For the Life of the World

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I just want to say one word to you; just one word. Are you listening? One word: ‘Oikonomia.’ Will you think about it? Enough said.”

Last Thursday night the Bush Center for Faith and Culture hosted a showing of the Acton Institute’s new film, For the Life of the World: Letters to the Exiles. Evan Koons, Stephen Grabill, Dwight Gibson, along with others have put together a seven-part series that explores the concept of “Oikonomia”–God’s program for the world. The film asks the question, “What is salvation for?” Each 20-minute session exhibits a quirky, breezy charm that keeps the viewer engaged. They really have pulled off quite an accomplishment: a series that is as fun to watch as it is thought-provoking. And by “thought-provoking” I mean the series candidly asks the right questions and supplies credible, biblical answers. Here’s a trailer:

The seven sessions cover the topics of:

  • Exile
  • Love
  • Creative Service
  • Order
  • Wisdom
  • Wonder
  • The Church

“For the Life of the World” addresses a serious need in evangelical churches in a winsome, helpful manner. Your Sunday school, Bible study, or small group needs to watch this series. Information about obtaining materials can be found here.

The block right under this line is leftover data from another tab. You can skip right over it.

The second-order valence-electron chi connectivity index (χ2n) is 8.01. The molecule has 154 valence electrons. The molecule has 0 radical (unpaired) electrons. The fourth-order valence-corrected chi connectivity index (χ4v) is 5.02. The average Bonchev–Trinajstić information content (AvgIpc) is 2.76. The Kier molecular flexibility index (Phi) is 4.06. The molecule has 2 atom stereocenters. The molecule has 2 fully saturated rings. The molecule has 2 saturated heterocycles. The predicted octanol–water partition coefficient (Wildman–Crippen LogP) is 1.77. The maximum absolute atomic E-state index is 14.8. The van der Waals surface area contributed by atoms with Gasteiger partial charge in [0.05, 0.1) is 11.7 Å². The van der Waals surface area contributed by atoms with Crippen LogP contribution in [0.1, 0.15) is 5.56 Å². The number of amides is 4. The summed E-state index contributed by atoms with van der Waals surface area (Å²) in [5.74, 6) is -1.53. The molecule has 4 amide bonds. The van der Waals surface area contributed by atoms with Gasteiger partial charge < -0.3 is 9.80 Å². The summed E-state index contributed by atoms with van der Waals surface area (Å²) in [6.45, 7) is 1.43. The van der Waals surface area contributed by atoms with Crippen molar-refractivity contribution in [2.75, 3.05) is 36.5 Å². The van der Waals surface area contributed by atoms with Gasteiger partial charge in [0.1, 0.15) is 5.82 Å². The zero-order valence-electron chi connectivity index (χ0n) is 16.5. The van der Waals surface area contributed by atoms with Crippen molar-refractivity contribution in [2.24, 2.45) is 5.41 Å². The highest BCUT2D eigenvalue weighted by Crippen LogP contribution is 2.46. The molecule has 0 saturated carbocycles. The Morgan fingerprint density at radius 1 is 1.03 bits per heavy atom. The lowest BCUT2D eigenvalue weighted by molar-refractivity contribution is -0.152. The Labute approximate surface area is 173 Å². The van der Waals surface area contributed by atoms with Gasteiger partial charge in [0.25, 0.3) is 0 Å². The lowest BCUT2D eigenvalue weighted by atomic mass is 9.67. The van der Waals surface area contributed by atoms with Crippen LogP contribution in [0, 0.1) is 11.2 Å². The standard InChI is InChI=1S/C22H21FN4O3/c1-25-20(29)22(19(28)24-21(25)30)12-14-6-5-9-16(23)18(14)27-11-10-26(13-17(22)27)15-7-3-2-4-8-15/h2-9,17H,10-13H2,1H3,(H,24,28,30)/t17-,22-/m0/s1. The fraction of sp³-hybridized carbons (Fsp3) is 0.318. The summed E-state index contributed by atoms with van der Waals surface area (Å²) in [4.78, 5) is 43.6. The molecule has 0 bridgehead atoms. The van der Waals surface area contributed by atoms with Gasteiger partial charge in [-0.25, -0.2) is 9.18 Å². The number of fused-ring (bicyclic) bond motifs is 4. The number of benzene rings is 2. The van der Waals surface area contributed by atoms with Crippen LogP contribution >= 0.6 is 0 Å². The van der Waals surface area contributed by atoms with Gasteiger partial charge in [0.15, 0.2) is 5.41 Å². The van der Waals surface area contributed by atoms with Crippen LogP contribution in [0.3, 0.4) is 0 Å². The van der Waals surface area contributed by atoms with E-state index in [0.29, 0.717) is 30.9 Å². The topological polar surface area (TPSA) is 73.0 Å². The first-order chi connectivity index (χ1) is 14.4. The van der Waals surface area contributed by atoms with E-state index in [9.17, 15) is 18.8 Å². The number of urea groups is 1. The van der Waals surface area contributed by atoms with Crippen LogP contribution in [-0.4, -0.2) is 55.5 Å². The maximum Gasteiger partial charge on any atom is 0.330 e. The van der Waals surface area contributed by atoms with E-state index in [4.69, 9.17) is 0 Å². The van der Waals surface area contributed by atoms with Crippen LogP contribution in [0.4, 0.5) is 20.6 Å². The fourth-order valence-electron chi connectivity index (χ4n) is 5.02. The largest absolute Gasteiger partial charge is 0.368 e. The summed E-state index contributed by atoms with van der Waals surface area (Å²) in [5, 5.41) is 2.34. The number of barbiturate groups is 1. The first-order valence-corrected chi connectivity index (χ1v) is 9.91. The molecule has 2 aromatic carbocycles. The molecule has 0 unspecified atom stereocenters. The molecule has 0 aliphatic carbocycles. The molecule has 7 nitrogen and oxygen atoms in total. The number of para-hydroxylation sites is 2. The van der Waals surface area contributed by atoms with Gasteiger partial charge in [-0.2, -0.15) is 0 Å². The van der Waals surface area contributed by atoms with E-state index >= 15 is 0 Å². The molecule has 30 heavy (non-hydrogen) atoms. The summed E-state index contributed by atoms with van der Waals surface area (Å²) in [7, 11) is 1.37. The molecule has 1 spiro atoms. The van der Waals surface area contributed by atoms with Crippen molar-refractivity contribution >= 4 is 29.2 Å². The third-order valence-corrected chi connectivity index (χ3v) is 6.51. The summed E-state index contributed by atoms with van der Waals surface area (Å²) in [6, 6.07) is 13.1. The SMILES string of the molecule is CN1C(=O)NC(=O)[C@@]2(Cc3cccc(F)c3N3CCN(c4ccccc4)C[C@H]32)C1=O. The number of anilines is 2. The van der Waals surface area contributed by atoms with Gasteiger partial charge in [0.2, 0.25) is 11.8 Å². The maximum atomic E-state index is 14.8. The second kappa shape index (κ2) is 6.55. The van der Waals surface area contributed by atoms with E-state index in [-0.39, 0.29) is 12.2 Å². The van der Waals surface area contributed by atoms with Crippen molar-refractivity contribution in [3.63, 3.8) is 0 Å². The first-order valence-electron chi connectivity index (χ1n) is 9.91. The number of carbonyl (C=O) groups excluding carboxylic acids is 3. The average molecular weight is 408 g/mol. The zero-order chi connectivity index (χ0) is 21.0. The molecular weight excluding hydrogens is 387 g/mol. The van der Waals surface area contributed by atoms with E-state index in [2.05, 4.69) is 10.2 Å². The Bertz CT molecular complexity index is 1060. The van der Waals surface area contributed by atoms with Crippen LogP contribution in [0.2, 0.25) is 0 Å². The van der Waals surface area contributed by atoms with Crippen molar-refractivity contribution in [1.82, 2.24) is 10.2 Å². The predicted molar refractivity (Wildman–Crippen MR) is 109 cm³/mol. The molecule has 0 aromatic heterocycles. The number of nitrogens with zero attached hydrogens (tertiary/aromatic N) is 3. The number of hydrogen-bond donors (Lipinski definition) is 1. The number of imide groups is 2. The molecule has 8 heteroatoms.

Why All Good Christians Should Celebrate Halloween

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Editor’s Note: This post originally appeared in 2009. Since we are once again approaching Halloween, George Robison’s (Hedrick Chair of World Missions and Professor of Missions and Evangelism) thoughts on Christian participation (or not) in the holiday remain pertinent and helpful. 

October 31st. For most Americans this date means one thing: **Halloween.** Costumes, candy and trick-or-treaters spending to the tune of $2.5 billion making this holiday second only to Christmas in marketing revenue. But good Christians don’t celebrate Halloween. Or do they? Some Protestants may prefer to call it Reformation Day, for after all, that is the date that Martin Luther nailed his Theses to the door at Castle Church in Wittenberg back in 1517. That does pre-date the first usage of the phrase “All Hallows Eve” (commonly known now as Halloween) which didn’t emerge until some 40 years later in 1556.[1]